Some folks might question the need for a preamplifier at all, much less one costing $8.5k. It's a valid point, I guess. If you're running only one line-level source, you probably don't need much in the way of preamplification.
On the other hand, for most people, outboard passive preamplifiers aren't as simple an answer as they appear at first glance. You have cable interactions, siting problems, and, at the end of the day, as transparent as they can sound at their best, they seem to lack that last word in impact. Some of the new integrated amplifiers incorporating passive control stages make a lot of sense, and some sound great, but they're designed primarily for folks with simple systems, easily driven speakers, and small rooms. What about people with several amps to drive, a lot of sources, maybe even a recording habit? Preamps are still the answer. Oh, and did I mention that, as devoutly as we audiophiles might wish to eliminate them, I've yet to hear a reference-level system that managed to eschew a quality preamp? Looks like we're stuck with 'em.
If you've got the scratch, you couldn't ask to be stuck with a nicer preamp than the Reference 1. It has every feature I can conceive of needing in a preamp. The remote control is easy to read, with 11 well-marked, easily differentiated buttons, and has been reliable throughout the test. Recording is a snap—you can even record and listen to separate sources simultaneously. The volume control tracks well throughout its range, and uses steps that are small enough to let you home in on just the right level, without being so tiny that it takes forever to ramp up or down. Absolute polarity is adjustable from the remote, as it should be.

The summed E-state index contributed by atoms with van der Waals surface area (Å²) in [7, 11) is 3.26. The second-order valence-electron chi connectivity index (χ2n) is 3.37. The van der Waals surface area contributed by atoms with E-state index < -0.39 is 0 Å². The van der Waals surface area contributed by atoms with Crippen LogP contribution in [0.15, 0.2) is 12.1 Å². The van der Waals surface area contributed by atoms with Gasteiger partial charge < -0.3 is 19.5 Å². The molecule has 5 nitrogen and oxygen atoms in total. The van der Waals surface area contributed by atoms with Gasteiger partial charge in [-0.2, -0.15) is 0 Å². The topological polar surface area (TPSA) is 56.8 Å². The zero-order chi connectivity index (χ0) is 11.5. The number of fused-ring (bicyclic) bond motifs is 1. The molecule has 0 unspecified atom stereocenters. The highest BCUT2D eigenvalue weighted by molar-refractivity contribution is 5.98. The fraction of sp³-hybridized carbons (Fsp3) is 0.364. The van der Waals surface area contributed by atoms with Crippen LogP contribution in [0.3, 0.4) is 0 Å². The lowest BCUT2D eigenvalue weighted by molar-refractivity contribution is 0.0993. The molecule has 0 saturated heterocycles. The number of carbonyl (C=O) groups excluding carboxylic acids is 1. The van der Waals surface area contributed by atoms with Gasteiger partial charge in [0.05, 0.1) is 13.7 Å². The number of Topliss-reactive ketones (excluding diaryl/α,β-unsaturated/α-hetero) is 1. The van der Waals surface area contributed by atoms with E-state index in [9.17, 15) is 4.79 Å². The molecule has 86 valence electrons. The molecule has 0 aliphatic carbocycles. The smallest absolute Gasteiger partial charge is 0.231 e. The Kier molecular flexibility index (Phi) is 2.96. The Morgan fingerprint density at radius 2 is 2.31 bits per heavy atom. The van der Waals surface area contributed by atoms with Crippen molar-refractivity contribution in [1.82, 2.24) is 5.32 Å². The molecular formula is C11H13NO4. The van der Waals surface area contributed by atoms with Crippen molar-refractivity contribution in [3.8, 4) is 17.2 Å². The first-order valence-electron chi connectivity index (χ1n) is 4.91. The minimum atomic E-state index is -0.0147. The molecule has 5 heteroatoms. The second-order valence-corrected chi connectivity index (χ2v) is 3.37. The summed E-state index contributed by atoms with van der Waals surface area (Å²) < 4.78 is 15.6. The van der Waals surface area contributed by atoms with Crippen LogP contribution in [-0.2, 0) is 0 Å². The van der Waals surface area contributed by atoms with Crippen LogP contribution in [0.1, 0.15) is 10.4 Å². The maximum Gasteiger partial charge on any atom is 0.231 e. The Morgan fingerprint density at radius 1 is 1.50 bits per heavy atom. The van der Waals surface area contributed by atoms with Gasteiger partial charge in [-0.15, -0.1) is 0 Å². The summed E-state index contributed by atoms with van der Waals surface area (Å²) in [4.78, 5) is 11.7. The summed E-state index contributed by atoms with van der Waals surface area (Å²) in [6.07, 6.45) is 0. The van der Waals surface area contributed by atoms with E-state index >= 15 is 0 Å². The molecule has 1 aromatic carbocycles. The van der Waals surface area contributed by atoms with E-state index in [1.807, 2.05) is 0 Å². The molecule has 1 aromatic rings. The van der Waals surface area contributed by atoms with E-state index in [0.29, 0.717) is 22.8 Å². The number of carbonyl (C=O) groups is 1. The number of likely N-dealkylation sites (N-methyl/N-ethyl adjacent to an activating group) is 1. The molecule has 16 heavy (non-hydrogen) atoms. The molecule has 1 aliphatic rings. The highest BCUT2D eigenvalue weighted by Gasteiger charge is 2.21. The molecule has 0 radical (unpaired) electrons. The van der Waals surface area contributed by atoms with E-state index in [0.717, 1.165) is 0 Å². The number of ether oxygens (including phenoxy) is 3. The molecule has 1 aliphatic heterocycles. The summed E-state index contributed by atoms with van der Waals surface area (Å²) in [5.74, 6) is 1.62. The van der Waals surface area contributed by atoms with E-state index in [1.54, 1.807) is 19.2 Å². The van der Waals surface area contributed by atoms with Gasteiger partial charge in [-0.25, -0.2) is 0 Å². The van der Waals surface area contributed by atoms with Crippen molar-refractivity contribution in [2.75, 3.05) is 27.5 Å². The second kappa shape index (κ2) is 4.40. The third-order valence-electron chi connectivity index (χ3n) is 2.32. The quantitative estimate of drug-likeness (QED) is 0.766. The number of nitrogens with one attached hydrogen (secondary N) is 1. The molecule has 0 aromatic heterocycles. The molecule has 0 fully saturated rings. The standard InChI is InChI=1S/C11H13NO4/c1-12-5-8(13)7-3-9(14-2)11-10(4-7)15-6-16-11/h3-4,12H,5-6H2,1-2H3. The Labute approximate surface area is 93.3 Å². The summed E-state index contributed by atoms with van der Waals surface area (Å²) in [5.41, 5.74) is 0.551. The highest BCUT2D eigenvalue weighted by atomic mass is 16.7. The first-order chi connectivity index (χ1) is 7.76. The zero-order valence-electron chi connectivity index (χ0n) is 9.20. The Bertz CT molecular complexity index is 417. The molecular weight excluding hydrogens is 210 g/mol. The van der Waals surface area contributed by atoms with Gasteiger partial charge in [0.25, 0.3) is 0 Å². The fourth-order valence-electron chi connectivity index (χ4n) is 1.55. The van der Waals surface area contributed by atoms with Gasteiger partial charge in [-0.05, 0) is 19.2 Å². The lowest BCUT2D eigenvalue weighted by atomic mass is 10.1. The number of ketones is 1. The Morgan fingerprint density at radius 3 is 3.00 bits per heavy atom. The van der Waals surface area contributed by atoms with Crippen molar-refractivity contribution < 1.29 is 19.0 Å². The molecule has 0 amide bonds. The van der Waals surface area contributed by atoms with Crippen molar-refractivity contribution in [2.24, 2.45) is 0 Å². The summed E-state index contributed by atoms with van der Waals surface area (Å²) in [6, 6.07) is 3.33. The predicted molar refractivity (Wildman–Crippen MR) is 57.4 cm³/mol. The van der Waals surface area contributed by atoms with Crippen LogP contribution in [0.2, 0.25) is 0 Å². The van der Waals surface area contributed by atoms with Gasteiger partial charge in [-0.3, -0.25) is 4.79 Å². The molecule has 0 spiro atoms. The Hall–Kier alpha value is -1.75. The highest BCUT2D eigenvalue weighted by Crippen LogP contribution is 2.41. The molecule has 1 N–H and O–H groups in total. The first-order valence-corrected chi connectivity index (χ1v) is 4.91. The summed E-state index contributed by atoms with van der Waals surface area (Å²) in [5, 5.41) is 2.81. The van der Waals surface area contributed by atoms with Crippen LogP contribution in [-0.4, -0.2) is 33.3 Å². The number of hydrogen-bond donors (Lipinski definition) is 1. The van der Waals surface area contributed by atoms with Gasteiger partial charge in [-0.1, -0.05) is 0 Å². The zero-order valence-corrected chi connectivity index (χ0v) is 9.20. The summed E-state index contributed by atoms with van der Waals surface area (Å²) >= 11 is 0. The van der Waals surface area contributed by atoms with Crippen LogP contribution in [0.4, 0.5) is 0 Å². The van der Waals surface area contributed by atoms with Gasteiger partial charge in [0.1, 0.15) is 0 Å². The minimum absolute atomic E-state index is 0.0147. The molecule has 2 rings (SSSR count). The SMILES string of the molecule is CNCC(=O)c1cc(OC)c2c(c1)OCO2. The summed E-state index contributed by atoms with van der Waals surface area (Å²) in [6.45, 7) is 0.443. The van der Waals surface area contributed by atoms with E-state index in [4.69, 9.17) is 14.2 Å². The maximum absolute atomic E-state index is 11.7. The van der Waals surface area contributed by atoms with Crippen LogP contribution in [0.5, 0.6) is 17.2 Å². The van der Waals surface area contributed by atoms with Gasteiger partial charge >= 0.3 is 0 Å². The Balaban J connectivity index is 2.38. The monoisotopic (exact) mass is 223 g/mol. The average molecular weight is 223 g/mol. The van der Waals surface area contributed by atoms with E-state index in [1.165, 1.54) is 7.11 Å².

The Ref 1 allows you to use balanced and SE sources without any difference in gain, which I found very convenient. The only thing is, if you wish to listen to a source that happens to be SE, you must remember to tell the preamp, either by a button on the remote or by a lever switch on the front panel. I guess this means you could use all the RCA inputs as well as all the XLR inputs on the rear panel for different sources, thus doubling the preamp's capacity. But even when I stockpile review equipment for months on end, I'd be hard pressed to utilize all 16 input slots. Nope, that kind of thinking is for folks with bare-bones preamps, and the Ref 1 is about as luxuriously appointed as any I've seen.
The Reference 1 was extremely transparent—whether coupled with the VT200 or any other amplifier, it allowed me to hear the truth, the whole truth, and nothing but the truth. It didn't pretty up the sound, nor did it add any harshness or opacity to it. Everything just sounded as much like itself as you're ever going to hear it.
If soundstaging's your game, then the Ref 1 just might be your dream preamp. It illuminated the stage as far back as any preamp I've heard, providing a width and detail that were equal to the very best out there.
I listened to one of my favorite discs, Ravel's Piano Concerto in G (Ousset/Rattle/CBSO, Angel CDC 54158 2), and was stunned by its sense of air and depth—and this from a record I've heard hundreds of times! The Adagio assai begins with a mournful solo piano line, and the Ref 1 immediately established that the piano, near the front of the stage, was in a large hall. As other instruments joined in—first the oboe, then the flute, and then strings—each was placed precisely on the stage within that large hall, but also in proportion to the piano. Dynamic control is crucial here; again, the Ref 1 kept the details apparent but never overwhelmed them. For the first time, I heard the slight cushion of air escaping the flutist's embouchure—a sure sign of close miking—but as this was just one detail among the many going on in the mix, it wasn't too much of a good thing, merely one more sign of the preamp's precision. As the strings swelled behind the piano as it staunchly carried that sad melodic line, I also became aware of how true to the emotional content of the music the Ref 1 was. In fact, no matter what I played through it, I heard it as though reading the performer's—no, the composer's—mind.